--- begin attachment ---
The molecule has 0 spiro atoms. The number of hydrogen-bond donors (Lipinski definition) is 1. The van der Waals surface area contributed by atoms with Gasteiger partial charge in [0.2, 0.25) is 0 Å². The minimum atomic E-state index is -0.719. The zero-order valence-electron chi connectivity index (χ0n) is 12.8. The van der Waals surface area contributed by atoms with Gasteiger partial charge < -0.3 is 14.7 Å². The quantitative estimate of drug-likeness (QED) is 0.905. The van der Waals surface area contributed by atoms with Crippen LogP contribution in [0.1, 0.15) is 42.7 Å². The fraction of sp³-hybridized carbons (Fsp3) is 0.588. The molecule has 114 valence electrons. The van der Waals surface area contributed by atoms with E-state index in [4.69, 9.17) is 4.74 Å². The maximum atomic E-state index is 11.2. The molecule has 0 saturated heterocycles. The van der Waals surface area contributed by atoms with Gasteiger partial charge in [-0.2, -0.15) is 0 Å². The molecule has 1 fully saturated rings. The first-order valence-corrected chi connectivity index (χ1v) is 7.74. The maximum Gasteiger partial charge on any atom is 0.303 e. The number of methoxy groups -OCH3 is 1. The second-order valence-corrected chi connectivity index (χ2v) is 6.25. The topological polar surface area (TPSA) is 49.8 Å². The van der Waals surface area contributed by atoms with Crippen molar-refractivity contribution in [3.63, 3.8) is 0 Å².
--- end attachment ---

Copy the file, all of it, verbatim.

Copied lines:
The molecule has 0 spiro atoms. The number of hydrogen-bond donors (Lipinski definition) is 1. The van der Waals surface area contributed by atoms with Gasteiger partial charge in [0.2, 0.25) is 0 Å². The minimum atomic E-state index is -0.719. The zero-order valence-electron chi connectivity index (χ0n) is 12.8. The van der Waals surface area contributed by atoms with Gasteiger partial charge < -0.3 is 14.7 Å². The quantitative estimate of drug-likeness (QED) is 0.905. The van der Waals surface area contributed by atoms with Crippen LogP contribution in [0.1, 0.15) is 42.7 Å². The fraction of sp³-hybridized carbons (Fsp3) is 0.588. The molecule has 114 valence electrons. The van der Waals surface area contributed by atoms with E-state index in [4.69, 9.17) is 4.74 Å². The maximum atomic E-state index is 11.2. The molecule has 0 saturated heterocycles. The van der Waals surface area contributed by atoms with Gasteiger partial charge in [-0.2, -0.15) is 0 Å². The molecule has 1 fully saturated rings. The first-order valence-corrected chi connectivity index (χ1v) is 7.74. The maximum Gasteiger partial charge on any atom is 0.303 e. The number of methoxy groups -OCH3 is 1. The second-order valence-corrected chi connectivity index (χ2v) is 6.25. The topological polar surface area (TPSA) is 49.8 Å². The van der Waals surface area contributed by atoms with Crippen molar-refractivity contribution in [3.63, 3.8) is 0 Å².